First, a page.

An informative article about whether or not you should cancel your travel plans over Coronavirus including the latest news and developments.
LAST UPDATED: March 19, 2020.
As the cases of the new Coronavirus (COVID 19 to be precise) are increasing all around the world, many countries are shutting down their borders to travelers coming from certain European and Asian countries.
To make matters worse, the media are having a field day with a 24/7 news cycle that has caused more panic than reassurance.
Coronavirus is affecting the daily lives of countless individuals whether they are infected or not and this article’s goal is to answer the question that all travelers are asking themselves right now: should I cancel my travel plans over Coronavirus?
The answer is not that simple.
Understanding Coronavirus’ Mortality Rate and Risk Assessment
Before we delve into whether you should cancel your travel plans or not over Coronavirus, it is extremely important to understand what Coronavirus can actually do.
No, Corona Virus isn’t “just the flu” but it isn’t Ebola either. To 93% of those infected it will be nothing more than a minor annoyance but what about the remaining 7%?
As of March 19, 2020, there are 245, 532 COVID 19 cases all around the world. Of those, 98, 485 cases are closed with 90% of the infected doing a full recovery and 10% of them dying.
By comparison, the mortality rate of the flu is 0.1 % while the mortality rate of Ebola is 90%. COVID 19 is dangerous but not AS dangerous as you might think…unless you are a higher risk individual.
Who is a Higher Risk Individual for Coronavirus? Can Higher Risk Individuals Travel?
Higher Risk Individuals for Coronavirus include elderly people and people with serious chronic medical conditions such as diabetes, respiratory disease, and cardiovascular disease.
Source: World Health Organization.
As of March 19, 2020, the death rate of those aged 80+ is 14.8%, 70-79 is 8%, 60-69 is 3.6%, 50-59 is 1.3% and 40-49 is 0.4%.
The death rate of those aged 30-39, 20-29 and 10-19 is 0.2% which brings it closer to the average death rate of the flu. No fatalities have yet to be recorded for those aged 0-9.
When it comes to individuals with cardiovascular disease, the death rate is 10.5%, for individuals with diabetes 7.3%, individuals with chronic respiratory disease 6.3%, individuals with hypertension 6% and individuals affected with cancer 5.6%.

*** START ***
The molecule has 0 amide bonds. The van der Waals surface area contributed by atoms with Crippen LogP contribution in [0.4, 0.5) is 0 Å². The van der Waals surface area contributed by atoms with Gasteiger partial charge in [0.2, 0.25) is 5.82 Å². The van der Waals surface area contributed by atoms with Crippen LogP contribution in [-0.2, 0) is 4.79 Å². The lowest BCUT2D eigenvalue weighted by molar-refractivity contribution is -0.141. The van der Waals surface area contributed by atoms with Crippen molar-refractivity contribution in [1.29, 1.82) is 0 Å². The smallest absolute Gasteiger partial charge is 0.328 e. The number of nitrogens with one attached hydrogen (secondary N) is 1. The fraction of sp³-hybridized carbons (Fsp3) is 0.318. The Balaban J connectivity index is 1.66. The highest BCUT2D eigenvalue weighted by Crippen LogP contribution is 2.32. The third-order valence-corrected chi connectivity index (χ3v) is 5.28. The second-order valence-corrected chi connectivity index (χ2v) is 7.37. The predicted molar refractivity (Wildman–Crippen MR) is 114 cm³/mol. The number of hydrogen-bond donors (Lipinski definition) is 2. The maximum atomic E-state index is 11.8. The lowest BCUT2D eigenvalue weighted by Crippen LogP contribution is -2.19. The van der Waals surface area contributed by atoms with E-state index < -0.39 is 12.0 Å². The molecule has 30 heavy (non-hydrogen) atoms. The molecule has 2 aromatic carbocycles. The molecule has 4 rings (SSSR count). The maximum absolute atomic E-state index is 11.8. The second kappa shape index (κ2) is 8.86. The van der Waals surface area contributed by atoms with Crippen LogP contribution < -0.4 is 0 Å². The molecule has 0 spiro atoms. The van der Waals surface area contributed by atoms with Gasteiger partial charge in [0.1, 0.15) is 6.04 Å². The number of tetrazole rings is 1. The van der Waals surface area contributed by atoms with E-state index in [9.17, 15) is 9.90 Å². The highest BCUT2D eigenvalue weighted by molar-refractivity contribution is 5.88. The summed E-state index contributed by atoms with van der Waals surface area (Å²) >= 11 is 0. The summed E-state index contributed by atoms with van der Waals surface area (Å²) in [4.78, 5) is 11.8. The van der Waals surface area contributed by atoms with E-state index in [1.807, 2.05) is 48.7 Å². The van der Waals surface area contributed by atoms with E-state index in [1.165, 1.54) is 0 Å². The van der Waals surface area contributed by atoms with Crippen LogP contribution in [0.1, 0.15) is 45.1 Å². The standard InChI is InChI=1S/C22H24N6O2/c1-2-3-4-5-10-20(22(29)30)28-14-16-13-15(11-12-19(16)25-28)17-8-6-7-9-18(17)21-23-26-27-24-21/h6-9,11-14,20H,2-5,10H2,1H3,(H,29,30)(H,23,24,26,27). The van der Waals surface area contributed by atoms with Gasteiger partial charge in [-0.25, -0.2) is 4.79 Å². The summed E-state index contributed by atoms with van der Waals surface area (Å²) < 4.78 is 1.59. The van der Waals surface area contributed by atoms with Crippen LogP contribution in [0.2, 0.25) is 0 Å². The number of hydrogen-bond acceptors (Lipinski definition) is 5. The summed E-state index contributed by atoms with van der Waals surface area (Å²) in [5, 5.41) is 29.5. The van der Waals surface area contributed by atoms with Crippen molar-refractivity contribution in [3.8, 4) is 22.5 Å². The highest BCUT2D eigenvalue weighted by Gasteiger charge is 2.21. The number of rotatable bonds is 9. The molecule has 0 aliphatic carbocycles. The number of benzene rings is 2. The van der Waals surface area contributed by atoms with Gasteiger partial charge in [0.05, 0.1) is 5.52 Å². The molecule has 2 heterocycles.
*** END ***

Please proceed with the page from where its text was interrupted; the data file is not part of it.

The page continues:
If you are (or know someone that is) a higher risk individual the advice couldn’t be clearer: DO NOT TRAVEL. AT ALL. SELF-ISOLATE.
But what if you are young and healthy? Should you also cancel your travel plans? The answer is a quite complicated one and it all boils down to many different factors that can make or break your travel plans.
Coronavirus Travel Deciding Factor #01: Are You Traveling to/from a Higher Risk Country
This is probably the most important factor of them all. As of March 19, 2020, the CDC has declared China, Iran, South Korea, Malaysia and most of Europe (see the entire list of European countries here) with a Level 3 Health Notice.
A Level 3 Health Notice for COVID 19 means that all non-essential travel to and from those areas should be avoided. The biggest problem is that many countries make the mistake of banning foreign nationals from certain countries instead of outright banning ALL incoming flights from those countries.
Viruses hold no passports and know no borders. Your nationality doesn’t really matter, what matters is where you have been.
Most places that were hit by COVID weren’t infected by Chinese tourists but rather by national tourists that traveled to China and brought the virus back with them.
Likewise, an Italian tourist that has been traveling in South America for months before COVID 19 affected their own country shouldn’t be banned from entering any country just because of their nationality.
If you have been (or are planning on traveling to) to any of the Level 3 Health Notice countries, DO cancel your travel plans immediately. It isn’t worth it and chances are that you won’t be let in anyway.
Coronavirus Travel Deciding Factor #02: Is Your Travel Schedule Flexible?
If your travel schedule isn’t flexible then you should definitely cancel your travel plans today. Many unexpected factors can and will happen in the following weeks and months that it will be impossible to plan in advance.
In the last few days, the USA and many South American countries have placed travel restrictions on flights coming from Europe and Asia with Argentina taking it a step further by also canceling flights from the USA.
The situation is changing by the hour with countries such as Colombia (where I’m writing this article from) shutting down land borders, beaches, bars, restaurants, and national parks as well, therefore, disrupting any set travel plans that one might have.
On the other side of the world, the Philippines entered in complete lockdown mode canceling ALL incoming flights and putting Manila into lockdown mode (plus canceling al boat tours in El Nido) starting on March 15 forcing travelers to either fly out on a last-minute expensive flight or stay in the PH for at least 30 more days.
Last but not least, there are countries like New Zealand which is quarantining all arrivals (except those coming from the Pacific Islands since there are no cases of COVID 19 there), including their own citizens, for 14 days which is, in my opinion, the most rational response from any World Government up to date.
Source: The Guardian.
If meticulous planning is your thing, then definitely cancel your travel plans and try to salvage the most of what you already paid by filing an insurance claim.
To keep up with the latest travel restrictions, requirements and more, please check out the IATA Website daily as it constantly updates new developments regarding COVID 19.
Coronavirus Travel Deciding Factor #03: Do You Have Enough Funds to Cover Quarantine and Emergency Flights?